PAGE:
NASA astronaut Jasmin Moghbeli, while on the International Space Station (ISS), not only celebrated Hanukkah, but also conducted an interesting physical experiment. At an altitude of 400 km above the Earth in zero gravity, against the background of a breathtaking view of the Earth from the porthole, she spun a dreidel. It is a four-sided spinning top, which is a traditional festive Jewish toy. The spinning of a dreidel is a traditional game during Hanukkah that is also combined with the main ceremony of lighting Hanukkah candles.
Interestingly, the spinning top even began to gain speed during rotation. It was stopped only by a blow to the camera lens, which even caused the commander of the SpaceX Crew-7 to laugh. The video of this interesting experiment can be viewed below.
— Jasmin Moghbeli (@AstroJaws) December 7, 2023
Moghbeli, who usually celebrates Hanukkah and Christmas at home with her family, took a wooden dreidel, a felt menorah and a family photo with her into space.
This year, Hanukkah began on December 7 and would last until December 15. The main Jewish holiday is periodically celebrated in zero gravity. Jeffrey Hoffman, a NASA astronaut, was the first to celebrate Hanukkah in space in 1993 during the STS-61 mission to repair the Hubble Space Telescope.
After the third spacewalk, Hoffman celebrated Hanukkah with a menorah and a dreidel. In the video, he explains the peculiarities of the rotation of the Jewish spinning top, which are strikingly different from rotation in terrestrial conditions. The fact is that the physics of rotational movements on Earth has three components. Firstly, this is spin. Secondly, there is the effect of precession, which causes a change in the orientation of the axis. Finally, nutation is the vibrations of a rotating object.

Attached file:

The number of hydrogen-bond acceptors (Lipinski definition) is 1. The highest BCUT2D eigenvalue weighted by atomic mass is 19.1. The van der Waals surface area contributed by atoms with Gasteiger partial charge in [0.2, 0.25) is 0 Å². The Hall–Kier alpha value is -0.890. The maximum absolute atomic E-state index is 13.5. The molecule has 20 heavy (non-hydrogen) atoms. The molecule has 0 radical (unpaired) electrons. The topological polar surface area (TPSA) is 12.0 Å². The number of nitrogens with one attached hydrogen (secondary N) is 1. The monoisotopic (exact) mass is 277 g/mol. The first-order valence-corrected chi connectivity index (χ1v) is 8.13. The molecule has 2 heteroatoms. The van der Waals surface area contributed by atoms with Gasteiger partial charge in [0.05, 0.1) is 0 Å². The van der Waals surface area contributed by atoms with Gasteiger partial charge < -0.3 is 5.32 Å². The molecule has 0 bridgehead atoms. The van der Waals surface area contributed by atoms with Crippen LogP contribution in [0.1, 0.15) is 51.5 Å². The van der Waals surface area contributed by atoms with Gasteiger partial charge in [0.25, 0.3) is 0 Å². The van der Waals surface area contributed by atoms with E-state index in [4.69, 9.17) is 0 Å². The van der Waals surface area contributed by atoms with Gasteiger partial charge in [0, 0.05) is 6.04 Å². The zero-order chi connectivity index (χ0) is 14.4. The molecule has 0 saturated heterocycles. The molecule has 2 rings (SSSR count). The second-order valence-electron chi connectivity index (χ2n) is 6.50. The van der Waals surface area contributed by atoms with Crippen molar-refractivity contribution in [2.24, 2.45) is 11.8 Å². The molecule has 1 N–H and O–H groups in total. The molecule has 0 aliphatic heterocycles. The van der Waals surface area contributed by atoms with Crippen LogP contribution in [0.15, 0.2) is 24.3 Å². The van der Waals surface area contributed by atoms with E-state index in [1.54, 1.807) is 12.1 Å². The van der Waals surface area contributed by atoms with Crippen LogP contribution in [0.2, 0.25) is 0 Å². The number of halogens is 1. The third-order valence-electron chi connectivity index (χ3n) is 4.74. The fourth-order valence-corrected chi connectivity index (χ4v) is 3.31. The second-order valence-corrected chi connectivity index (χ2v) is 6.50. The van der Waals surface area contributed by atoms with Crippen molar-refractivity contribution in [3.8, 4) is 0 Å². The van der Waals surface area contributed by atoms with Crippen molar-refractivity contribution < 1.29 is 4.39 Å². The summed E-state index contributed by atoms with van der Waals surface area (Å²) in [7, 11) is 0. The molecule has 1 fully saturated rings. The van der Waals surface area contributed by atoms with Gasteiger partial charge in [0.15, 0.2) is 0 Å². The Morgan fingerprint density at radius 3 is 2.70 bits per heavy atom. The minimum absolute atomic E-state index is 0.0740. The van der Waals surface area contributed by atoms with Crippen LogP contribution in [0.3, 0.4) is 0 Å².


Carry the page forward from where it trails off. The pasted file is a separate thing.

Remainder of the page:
The dreidel has an angular momentum associated with the distance from the center of rotation. On the Earth, it gradually slows down and stops due to friction with the air and the surface. When the spinning top slows down, it loses its angular momentum. Then gravity forces it down and stops the rotation completely. But in space, the rules are slightly different since there is no force pulling the spinning top down, and it can rotate much longer. If it were spun in outer space, where there would be no air resistance at all, it would spin for years.
Earlier we talked about the “space” special operations of the Mossad.
According to mashable.com
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